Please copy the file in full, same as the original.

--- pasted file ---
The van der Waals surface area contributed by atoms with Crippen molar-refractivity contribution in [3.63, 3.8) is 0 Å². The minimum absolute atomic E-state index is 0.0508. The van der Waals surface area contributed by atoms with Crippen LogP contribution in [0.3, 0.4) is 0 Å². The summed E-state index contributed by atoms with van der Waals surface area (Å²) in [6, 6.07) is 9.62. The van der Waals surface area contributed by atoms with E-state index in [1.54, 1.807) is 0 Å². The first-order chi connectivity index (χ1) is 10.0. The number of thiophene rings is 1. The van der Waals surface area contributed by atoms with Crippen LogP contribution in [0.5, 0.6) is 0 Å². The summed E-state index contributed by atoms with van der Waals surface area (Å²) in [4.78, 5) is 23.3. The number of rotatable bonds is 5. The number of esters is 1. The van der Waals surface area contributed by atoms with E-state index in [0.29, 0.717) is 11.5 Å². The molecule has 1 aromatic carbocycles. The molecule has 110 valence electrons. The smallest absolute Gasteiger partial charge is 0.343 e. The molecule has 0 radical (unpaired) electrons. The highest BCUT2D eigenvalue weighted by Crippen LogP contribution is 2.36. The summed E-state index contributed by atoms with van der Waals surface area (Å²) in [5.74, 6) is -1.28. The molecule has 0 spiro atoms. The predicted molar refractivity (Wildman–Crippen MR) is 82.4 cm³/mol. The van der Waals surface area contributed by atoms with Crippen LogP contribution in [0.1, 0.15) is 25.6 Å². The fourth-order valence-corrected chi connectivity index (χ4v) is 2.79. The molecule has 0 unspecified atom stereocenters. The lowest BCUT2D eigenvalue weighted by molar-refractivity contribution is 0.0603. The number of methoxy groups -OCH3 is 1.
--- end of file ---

The van der Waals surface area contributed by atoms with Crippen molar-refractivity contribution in [3.63, 3.8) is 0 Å². The minimum absolute atomic E-state index is 0.0508. The van der Waals surface area contributed by atoms with Crippen LogP contribution in [0.3, 0.4) is 0 Å². The summed E-state index contributed by atoms with van der Waals surface area (Å²) in [6, 6.07) is 9.62. The van der Waals surface area contributed by atoms with E-state index in [1.54, 1.807) is 0 Å². The first-order chi connectivity index (χ1) is 10.0. The number of thiophene rings is 1. The van der Waals surface area contributed by atoms with Crippen LogP contribution in [0.5, 0.6) is 0 Å². The summed E-state index contributed by atoms with van der Waals surface area (Å²) in [4.78, 5) is 23.3. The number of rotatable bonds is 5. The number of esters is 1. The van der Waals surface area contributed by atoms with E-state index in [0.29, 0.717) is 11.5 Å². The molecule has 1 aromatic carbocycles. The molecule has 110 valence electrons. The smallest absolute Gasteiger partial charge is 0.343 e. The molecule has 0 radical (unpaired) electrons. The highest BCUT2D eigenvalue weighted by Crippen LogP contribution is 2.36. The summed E-state index contributed by atoms with van der Waals surface area (Å²) in [5.74, 6) is -1.28. The molecule has 0 spiro atoms. The predicted molar refractivity (Wildman–Crippen MR) is 82.4 cm³/mol. The van der Waals surface area contributed by atoms with Crippen LogP contribution in [0.1, 0.15) is 25.6 Å². The fourth-order valence-corrected chi connectivity index (χ4v) is 2.79. The molecule has 0 unspecified atom stereocenters. The lowest BCUT2D eigenvalue weighted by molar-refractivity contribution is 0.0603. The number of methoxy groups -OCH3 is 1.